No matter how far or how fast you intend to hike, you'll need good footwear. Although some of the shoes featured in this guide might seem expensive, it's important to remember that they are about the only cost you'll incur if you want to start hiking. If you've got good footwear, access to the outdoors, and a bottle of water, you're good to go.
A recent debate, driven by gram-counting, ultralight thru-hikers, has been over traditional high-ankle hiking boots and trail-running shoes. Boots offer dependable support, waterproofing, and ankle protection. Shoes, meanwhile, are lighter, often more comfortable, and dry much more quickly when crossing rivers.
Ultimately, the decision is an individual one, so we've included both options here. I have always been a boots person, but I am relatively large and tall, making the extra weight less of an issue. And I have had enough falls riding bikes and climbing that I care more about protecting my ankles than a few extra grams on the trail.
We have tested each of the picks in this guide and comprehensively researched other users' experiences as well as reviews from reputable outdoor sites to compile this guide.
The phrase "tough as old boots" exists for a reason, and that reason is that boots should be so reliable and comfortable that you'll keep them for years and use them for everything.
When you buy a boot, you want it to do a few things: protect your feet, support your ankles, and stay stuck to the ground. A lot of the boots I tested let me down in at least one of these regards — perhaps they had slippy soles, weren't waterproof, or distributed tension unevenly and hurt my feet. I love the St. Elias because I can put it on and know it will stand up to any hike I can take it on.
These boots might look classic, but there is a lot of modern technology beneath that leather exterior. I tested the FG (full-grain leather) version, which makes for great looks and proven durability. The Gore-Tex liner made strolling through streams a no-brainer, and the high ankle and stiff sole gave me support and traction on boulder-strewn descents with a heavy pack on multiday hikes.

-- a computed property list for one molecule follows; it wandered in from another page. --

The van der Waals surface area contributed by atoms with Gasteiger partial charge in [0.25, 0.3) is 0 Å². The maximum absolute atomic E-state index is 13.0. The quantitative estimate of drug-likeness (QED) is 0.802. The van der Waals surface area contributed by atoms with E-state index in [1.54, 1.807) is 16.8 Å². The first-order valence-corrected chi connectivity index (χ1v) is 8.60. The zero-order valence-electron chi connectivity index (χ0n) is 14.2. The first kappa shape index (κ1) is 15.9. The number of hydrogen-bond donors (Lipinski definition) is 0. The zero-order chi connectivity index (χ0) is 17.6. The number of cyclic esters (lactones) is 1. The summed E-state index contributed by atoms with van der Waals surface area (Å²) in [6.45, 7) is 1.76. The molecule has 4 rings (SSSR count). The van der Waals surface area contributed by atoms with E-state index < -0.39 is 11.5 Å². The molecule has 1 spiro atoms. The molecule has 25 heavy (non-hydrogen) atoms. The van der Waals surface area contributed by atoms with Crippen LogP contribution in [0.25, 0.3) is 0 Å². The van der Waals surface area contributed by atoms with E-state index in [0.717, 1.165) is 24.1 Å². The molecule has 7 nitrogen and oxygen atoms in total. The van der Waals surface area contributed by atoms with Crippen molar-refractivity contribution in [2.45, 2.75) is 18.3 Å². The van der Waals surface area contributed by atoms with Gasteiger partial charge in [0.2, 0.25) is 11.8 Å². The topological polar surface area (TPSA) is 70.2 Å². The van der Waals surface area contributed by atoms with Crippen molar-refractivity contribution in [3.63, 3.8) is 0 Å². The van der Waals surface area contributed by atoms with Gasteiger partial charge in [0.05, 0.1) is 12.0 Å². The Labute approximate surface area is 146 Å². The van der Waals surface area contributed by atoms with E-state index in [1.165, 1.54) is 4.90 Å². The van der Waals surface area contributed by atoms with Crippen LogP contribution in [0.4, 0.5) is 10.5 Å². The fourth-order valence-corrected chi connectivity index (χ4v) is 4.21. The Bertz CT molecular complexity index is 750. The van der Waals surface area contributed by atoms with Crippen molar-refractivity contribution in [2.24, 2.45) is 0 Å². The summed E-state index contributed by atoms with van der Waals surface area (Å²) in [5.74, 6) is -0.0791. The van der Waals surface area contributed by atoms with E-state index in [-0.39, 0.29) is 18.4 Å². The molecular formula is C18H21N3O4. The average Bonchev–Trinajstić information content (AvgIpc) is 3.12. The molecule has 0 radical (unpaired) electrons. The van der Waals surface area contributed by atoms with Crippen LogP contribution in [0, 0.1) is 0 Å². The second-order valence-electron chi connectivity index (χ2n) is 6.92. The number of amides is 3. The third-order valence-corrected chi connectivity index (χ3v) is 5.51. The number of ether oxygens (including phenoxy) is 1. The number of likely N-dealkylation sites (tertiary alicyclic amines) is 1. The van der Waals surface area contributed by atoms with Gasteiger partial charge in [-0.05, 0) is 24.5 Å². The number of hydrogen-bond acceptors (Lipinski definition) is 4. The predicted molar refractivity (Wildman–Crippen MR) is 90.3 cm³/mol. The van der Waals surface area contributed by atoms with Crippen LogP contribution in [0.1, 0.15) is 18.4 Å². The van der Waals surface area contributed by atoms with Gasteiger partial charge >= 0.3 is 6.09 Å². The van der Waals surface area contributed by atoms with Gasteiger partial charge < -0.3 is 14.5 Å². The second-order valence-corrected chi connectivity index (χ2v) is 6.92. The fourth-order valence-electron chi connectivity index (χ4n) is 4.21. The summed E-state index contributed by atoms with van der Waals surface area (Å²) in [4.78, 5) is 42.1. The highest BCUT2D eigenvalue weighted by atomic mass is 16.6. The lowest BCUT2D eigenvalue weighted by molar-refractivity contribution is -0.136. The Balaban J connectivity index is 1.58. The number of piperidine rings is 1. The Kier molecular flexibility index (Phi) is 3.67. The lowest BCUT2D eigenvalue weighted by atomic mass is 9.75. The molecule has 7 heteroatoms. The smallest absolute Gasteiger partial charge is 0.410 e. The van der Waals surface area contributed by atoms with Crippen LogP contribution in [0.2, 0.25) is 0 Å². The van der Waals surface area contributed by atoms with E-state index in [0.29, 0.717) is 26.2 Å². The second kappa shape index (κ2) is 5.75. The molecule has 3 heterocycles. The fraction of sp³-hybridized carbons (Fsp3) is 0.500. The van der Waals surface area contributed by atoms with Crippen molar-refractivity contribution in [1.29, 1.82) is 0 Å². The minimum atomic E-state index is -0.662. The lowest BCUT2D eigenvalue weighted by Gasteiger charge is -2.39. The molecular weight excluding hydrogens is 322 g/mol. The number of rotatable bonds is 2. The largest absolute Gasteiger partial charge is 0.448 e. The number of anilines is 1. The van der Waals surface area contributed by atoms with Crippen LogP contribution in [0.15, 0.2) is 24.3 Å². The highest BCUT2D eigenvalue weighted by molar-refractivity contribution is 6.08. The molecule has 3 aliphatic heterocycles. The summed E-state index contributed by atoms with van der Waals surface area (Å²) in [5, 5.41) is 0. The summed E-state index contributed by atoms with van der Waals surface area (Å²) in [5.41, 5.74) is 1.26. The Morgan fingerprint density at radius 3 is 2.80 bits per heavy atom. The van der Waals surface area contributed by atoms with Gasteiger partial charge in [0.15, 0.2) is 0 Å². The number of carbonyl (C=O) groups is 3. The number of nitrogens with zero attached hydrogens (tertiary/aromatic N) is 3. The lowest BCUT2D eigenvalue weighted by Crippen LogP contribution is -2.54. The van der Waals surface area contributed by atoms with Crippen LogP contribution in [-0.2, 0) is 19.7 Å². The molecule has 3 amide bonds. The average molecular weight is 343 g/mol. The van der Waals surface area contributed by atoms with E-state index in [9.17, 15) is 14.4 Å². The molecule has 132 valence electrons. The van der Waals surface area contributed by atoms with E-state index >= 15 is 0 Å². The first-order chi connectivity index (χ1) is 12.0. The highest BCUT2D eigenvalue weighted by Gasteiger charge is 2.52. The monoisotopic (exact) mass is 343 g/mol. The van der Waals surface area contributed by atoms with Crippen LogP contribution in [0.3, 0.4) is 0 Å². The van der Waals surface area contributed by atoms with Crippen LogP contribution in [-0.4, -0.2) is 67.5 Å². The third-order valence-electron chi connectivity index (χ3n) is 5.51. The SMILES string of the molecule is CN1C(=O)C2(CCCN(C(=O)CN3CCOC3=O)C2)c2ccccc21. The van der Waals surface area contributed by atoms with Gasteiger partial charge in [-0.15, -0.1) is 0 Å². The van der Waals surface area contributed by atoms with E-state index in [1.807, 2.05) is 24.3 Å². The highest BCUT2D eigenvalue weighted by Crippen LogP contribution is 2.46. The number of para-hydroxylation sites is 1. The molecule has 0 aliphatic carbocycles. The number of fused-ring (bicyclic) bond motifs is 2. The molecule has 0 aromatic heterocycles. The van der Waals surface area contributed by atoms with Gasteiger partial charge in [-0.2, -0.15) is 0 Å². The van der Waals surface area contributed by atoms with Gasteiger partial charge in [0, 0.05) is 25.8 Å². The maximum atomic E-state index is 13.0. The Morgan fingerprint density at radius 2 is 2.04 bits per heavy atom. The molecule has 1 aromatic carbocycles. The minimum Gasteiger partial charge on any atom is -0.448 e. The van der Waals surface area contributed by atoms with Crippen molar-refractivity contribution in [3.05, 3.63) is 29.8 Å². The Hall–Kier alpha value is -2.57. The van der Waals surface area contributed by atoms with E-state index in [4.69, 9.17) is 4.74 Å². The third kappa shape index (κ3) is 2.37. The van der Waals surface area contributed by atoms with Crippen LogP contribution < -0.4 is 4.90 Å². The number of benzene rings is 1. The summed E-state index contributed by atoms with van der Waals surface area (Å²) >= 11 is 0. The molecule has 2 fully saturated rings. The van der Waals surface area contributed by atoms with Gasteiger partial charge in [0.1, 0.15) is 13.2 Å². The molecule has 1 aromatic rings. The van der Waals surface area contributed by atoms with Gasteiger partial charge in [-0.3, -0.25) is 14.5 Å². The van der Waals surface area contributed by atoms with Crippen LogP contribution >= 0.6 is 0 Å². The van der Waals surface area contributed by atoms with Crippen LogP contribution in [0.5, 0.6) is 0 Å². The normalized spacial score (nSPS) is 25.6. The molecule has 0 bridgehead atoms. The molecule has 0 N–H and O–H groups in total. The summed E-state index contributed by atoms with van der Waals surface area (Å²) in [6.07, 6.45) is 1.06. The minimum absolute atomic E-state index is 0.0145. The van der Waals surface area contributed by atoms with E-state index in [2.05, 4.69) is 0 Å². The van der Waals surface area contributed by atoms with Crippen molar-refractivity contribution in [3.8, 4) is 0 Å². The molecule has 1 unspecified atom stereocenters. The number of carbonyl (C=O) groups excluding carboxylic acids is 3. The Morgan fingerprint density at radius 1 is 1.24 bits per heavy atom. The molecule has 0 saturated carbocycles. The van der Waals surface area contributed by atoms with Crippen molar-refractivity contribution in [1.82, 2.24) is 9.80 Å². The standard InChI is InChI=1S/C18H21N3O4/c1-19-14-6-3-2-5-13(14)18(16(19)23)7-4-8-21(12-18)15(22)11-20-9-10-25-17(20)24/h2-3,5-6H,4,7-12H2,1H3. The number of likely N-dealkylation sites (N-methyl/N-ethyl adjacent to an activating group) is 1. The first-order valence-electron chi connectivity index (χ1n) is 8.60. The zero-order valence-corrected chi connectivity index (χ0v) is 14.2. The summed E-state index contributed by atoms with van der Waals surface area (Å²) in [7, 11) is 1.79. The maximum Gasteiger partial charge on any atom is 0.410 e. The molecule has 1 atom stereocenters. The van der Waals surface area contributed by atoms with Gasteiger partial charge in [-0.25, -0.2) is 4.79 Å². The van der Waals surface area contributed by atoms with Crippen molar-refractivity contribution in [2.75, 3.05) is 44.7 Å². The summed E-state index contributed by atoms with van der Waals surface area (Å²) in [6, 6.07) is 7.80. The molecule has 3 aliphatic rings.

These boots aren't designed for use with step-in crampons, although this will not be an issue for most people. Aside from snowy mountaineering, the St. Elias boots have taken me everywhere. Hot summer hikes to springtime multiday trips didn't seem to faze the previous edition of the St. Elias, and this new model looks even better and feels comfortable right out of the box. The old model's upper was made from oiled nubuck, while this new version features full-grain leather and received an update to the eyelets.
My low-volume, high-arch feet greatly benefited from the fit of the St. Elias although some REI buyers with wider feet noted discomfort. The best way to avoid this is to try on the boots in the afternoon, when your feet will be at their largest. Outdoor Gear Lab rated the St. Elias excellent in every category except weight. My only quibble was the tendency of the eyelets to break laces, but once this had happened I replaced the stock laces with paracord and had no further issues.
If you are concerned about weight, this might not be the shoe for you, but if you want a pair of boots to serve you for everything from shoveling snow to summiting the Sierras, this is a great choice.
When we think of hiking footwear, most of us default to boots. If you were planning on setting off on the Pacific Crest Trail tomorrow, chances are you would go out today and buy the sturdiest boots you could, right? It turns out that many hikers have moved away from the sturdy boot to something lighter which is easier to pick up thousands of times and dries much faster when rivers have to be crossed. If you're considering some summer hiking, shoes might make a great choice.
Danner is one of the biggest names in boot-making, and they have gained a following for their classic looks and modern flair. The Trail 2650 is a big departure for them: It's a below-the-ankle hiking shoe that is designed to be both lightweight and breathable. Over the 2,650 miles of the Pacific Crest Trail, a hiker lifts their feet millions of times, meaning that a lightweight shoe makes the trip a lot easier. Often, seasoned hikers have taken to trail running shoes, which are super light but don't offer much support. The Trail 2650 aims to offer the benefits of a trail runner with more durability, stiffness, and longevity. As The Manual noted, "The lightweight upper, combined with an ultra-lightweight EVA midsole and Danner's Trailguard platform, make the Trail 2650 both extremely light and comfortable."